PMCID: PMC3327843  PMID: 22318198
impulsivity; cocaine; addiction; methylphenidate; SCH-23390; reinstatement; addiction & substance abuse; animal models; cognition; psychostimulants; impulsivity; cocaine; methylphenidate; SCH-23390; reinstatement
4.  Endocannabinoids shape accumbal encoding of cue-motivated behavior via CB1 receptor activation in the ventral tegmentum 
Neuron  2012;73(2):360-373.
Transient increases in nucleus accumbens (NAc) dopamine concentration are observed when animals are presented with motivationally salient stimuli and are theorized to energize reward seeking. They arise from high frequency firing of dopamine neurons in the ventral tegmental area (VTA), which also results in the release of endocannabinoids from dopamine cell bodies. In this context, endocannabinoids are thought to regulate reward seeking by modulating dopamine signaling, although a direct link has never been demonstrated. To test this, we pharmacologically manipulated endocannabinoid neurotransmission in the VTA while measuring transient changes in dopamine concentration in the NAc during reward seeking. Disrupting endocannabinoid signaling dramatically reduced, whereas augmenting levels of the endocannabinoid 2-arachidonoylglycerol (2AG) increased, cue-evoked dopamine concentrations and reward seeking. These data suggest that 2AG in the VTA regulates reward seeking by sculpting ethologically relevant patterns of dopamine release during reward-directed behavior.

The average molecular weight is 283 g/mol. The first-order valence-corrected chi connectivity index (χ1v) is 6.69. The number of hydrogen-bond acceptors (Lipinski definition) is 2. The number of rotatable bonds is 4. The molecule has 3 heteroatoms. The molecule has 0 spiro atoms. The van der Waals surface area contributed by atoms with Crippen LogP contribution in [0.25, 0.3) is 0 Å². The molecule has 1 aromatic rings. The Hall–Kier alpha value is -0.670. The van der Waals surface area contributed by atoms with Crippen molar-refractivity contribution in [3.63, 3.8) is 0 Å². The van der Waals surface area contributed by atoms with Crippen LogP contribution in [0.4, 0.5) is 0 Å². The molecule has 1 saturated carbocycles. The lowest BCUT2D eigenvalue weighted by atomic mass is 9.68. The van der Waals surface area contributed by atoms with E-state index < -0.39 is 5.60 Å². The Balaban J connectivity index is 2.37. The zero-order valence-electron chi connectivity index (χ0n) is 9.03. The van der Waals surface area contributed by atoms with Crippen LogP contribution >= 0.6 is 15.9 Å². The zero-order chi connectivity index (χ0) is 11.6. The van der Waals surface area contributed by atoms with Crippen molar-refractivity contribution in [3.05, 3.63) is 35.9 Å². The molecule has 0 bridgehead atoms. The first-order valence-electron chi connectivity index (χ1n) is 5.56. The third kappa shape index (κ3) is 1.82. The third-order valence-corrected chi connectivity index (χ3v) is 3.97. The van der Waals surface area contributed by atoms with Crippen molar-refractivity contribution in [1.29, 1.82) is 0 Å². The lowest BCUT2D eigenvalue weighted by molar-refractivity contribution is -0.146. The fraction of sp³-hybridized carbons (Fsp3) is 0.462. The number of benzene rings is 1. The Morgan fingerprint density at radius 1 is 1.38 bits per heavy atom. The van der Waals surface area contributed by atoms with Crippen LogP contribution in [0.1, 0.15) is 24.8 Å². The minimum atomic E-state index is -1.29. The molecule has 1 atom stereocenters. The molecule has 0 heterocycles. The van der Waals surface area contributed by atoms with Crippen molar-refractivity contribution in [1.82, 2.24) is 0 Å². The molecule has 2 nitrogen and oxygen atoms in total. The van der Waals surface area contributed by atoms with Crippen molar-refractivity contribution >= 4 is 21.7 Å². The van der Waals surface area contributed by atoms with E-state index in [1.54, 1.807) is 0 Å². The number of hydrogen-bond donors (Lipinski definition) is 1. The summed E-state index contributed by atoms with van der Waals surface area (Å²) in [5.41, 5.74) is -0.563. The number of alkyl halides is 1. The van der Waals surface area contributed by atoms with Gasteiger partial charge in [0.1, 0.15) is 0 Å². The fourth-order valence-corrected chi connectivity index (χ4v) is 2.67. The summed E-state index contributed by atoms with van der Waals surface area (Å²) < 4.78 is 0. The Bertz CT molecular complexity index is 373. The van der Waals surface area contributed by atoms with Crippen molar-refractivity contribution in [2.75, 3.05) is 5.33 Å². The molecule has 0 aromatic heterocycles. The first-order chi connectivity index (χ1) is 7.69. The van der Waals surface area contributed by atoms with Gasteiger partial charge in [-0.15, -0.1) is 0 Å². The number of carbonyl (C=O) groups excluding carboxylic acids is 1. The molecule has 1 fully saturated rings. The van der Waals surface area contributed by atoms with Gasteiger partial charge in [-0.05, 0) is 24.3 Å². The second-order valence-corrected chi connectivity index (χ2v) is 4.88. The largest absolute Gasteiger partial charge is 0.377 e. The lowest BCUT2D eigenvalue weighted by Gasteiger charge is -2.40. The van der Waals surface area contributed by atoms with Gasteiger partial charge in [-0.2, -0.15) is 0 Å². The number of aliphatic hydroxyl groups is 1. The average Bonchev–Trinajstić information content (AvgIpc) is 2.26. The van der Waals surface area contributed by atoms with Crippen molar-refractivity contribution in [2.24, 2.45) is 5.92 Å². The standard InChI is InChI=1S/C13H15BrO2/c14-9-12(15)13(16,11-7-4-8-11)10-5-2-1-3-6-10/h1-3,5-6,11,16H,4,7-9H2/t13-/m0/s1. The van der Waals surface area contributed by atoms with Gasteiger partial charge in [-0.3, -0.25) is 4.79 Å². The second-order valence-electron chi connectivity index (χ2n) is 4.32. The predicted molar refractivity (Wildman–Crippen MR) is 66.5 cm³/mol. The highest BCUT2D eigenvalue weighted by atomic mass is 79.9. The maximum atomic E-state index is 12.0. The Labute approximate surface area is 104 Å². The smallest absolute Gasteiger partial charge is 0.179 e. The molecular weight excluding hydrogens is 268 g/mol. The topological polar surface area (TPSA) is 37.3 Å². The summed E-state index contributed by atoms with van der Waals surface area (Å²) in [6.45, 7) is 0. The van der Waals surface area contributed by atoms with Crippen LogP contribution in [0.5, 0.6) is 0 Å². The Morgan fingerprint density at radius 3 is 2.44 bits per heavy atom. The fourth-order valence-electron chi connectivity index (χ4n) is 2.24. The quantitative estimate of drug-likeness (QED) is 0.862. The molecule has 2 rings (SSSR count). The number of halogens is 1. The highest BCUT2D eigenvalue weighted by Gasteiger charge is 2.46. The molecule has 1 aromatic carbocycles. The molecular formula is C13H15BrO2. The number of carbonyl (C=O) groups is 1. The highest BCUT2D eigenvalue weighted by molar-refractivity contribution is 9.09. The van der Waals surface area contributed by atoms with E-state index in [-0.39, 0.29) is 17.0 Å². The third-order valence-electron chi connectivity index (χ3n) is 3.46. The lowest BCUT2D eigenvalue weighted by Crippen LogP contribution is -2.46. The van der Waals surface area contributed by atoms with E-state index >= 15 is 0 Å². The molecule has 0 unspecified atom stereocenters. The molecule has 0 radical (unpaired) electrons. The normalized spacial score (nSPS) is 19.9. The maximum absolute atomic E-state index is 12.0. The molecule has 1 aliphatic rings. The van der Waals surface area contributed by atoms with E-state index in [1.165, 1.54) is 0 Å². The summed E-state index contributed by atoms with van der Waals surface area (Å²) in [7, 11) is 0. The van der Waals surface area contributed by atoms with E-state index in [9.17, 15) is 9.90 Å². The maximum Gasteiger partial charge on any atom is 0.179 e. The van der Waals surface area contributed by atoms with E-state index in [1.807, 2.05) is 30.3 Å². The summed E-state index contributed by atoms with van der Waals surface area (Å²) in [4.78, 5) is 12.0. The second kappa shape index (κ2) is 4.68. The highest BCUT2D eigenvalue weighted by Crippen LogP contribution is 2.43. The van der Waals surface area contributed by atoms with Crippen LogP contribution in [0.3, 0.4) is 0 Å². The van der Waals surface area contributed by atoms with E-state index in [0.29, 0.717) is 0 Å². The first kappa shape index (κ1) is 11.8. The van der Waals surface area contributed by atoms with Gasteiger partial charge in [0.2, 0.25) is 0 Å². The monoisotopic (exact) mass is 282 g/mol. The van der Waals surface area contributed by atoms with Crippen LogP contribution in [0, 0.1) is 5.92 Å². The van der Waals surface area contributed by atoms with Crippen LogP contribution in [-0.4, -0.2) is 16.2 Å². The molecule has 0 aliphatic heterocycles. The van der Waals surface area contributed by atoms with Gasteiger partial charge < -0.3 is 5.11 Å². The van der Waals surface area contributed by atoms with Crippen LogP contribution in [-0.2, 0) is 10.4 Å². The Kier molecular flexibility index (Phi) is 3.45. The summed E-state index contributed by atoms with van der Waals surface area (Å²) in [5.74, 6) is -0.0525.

PMCID: PMC3269037  PMID: 22284189
5.  On the Role of Cannabinoid CB1- and μ-Opioid Receptors in Motor Impulsivity